It is almost eleven o'clock pm on Friday night. I had my sixth chemo treatment today, and I feel awful. I know taking my anti nausea med will help, but that means going downstairs and getting it, yet I sit staring at facebook on my computer screen. So much time passes, when finally I make myself get up to take a pill, and find some mint gum. Why is it that the simplest actions are sometimes so hard to perform?
I also grab an extra layer while I am up. Although it is warm outside, I am sitting here shivering. I don't have a fever, it's just one of those chemo things. Hot then cold, fine then nauseous.
When I had my last treatment, I told Dr. Safran this round of chemo has felt much harder than my last. He asked me to tell him about what was different. I told him I felt sicker after my treatments. That it felt like there was a brick in my stomach, heavy and horrible. He told me he could tinker with my dosages and try to make it better. He changed some of my premeds, switched out the new anti nausea med and gave me the one I had with the folfox, took out the steroids so I could sleep. It seemed to work. I wasn't up crazy late, even though I took a nap in the late afternoon. I did go to a concert that evening, so maybe that helped to tire me out, but I slept well. I only felt a little nauseous, but I took my ondansetron, and felt better. I slept more in the days following my treatment than I usually do, which is hard to imagine, but I did. The adjustment seemed like a good thing. I still felt tired over the week following chemo, but I have realized that this is a part of my new pattern, and I need to plan for it. One extra activity during the week, and that's it. Even if it is just knitting with my friends, it wipes me out for the rest of the week. I missed a meeting and stained glass, because on Wednesday and Thursday evening, after working all day, I was too wiped out. I find it terribly annoying that it has taken me five treatments to figure out this pattern. I realize that if I were writing about it more, it would have been apparent sooner, but at the end of my days, I am too tired to string words together.
After thinking I have made this great breakthrough with my chemo, pinning down what works and what doesn't, I wonder why I feel so horrible this evening. I had been telling someone this week how much better having regular nausea is than that brick in the stomach variety, but tonight I feel like it doesn't matter. This regular nausea is no fun either.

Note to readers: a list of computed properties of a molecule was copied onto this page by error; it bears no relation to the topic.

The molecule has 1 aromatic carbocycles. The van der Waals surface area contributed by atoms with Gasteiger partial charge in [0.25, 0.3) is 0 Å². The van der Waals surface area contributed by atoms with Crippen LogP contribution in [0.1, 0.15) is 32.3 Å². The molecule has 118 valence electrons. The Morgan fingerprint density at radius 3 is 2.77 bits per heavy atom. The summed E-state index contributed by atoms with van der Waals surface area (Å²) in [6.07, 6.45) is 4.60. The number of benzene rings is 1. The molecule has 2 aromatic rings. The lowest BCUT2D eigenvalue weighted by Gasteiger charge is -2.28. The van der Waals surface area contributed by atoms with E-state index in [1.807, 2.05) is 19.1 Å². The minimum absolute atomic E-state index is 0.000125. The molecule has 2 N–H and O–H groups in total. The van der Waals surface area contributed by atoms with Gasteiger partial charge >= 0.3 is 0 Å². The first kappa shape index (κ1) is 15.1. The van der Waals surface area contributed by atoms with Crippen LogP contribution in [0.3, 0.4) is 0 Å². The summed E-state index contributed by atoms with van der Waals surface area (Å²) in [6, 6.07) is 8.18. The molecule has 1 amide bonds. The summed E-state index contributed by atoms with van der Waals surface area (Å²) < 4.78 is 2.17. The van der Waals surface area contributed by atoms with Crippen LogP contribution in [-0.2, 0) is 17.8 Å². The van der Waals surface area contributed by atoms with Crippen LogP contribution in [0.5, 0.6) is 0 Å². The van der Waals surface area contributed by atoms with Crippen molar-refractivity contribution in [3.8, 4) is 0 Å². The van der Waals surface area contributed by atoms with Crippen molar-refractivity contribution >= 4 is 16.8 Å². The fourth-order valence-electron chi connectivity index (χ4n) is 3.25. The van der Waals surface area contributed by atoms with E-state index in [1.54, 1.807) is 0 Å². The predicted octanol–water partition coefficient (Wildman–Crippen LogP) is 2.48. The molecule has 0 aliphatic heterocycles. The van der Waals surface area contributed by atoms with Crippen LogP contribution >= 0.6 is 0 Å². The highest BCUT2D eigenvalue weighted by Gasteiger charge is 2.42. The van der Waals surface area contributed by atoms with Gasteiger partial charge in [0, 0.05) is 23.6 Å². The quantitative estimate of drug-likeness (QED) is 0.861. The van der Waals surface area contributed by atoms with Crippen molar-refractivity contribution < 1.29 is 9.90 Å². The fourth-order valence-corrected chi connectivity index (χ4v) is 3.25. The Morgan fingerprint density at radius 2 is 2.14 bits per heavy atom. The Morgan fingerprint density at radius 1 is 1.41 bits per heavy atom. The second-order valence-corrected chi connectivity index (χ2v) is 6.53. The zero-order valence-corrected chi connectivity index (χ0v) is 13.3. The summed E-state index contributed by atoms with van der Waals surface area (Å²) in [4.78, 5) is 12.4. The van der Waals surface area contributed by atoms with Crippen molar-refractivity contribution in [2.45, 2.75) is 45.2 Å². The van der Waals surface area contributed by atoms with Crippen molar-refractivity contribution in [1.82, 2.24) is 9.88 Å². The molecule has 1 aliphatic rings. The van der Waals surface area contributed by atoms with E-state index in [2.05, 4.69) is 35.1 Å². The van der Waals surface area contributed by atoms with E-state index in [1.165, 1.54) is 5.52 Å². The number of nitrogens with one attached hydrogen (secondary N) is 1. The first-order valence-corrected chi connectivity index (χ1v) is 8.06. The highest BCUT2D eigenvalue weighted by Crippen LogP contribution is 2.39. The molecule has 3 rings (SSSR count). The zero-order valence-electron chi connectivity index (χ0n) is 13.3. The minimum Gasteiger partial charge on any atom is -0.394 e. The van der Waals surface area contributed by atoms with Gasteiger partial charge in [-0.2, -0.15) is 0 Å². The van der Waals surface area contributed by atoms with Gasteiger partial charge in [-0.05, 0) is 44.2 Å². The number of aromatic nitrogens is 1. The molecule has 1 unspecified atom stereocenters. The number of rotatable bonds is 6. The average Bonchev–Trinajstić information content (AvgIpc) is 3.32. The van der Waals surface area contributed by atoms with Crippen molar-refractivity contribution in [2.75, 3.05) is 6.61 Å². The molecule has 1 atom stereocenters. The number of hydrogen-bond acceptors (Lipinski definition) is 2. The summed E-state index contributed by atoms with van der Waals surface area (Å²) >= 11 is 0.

My treatment went fine today, except they added peanut butter and jelly sandwiches to the menu of foods available. Now it will be one of the foods I associate with Fain 3 that I can't even name without feeling sick. I make a fair number of peanut butter sandwiches for daycare, so this could be a problem. We may only get to serve them on my off chemo week.
I did meet one of my fellow chemo mates today. We were both called to our appointment together, and she chose the pod next to mine to receive her treatment. We started talking as we were seated, and then sat on the edge of our chairs having a conversation around the sliding partition which separated our pod. We were getting along so well, we spent most of the morning talking. Once we were all hooked up, we took turns sitting in each other's space. It made the hours go by much faster. At one point she had a visitor, so I went back to my chair, and fell asleep. This is not something I usually do, but I was feeling so tired. When I woke up I found Carol, which I think is my new friend's name, peaking around the corner to see if I was awake. I guess I napped for a while.
I am a little embarrassed that by the time I got home from my treatment, I could no longer be sure of my friend's name. She will understand better than any one else how this could happen though, especially on a chemo day.
On Sunday there is a walk a thon being held at Brown University to help support Dr. Safran's cancer research. I am looking forward to seeing her there. I am not sure how much we have in common besides our treatments, but I am looking forward to figuring that out. We share a bond with where we are at this particular point in our lives, and I look forward to sharing and cheering her on from the next pod over.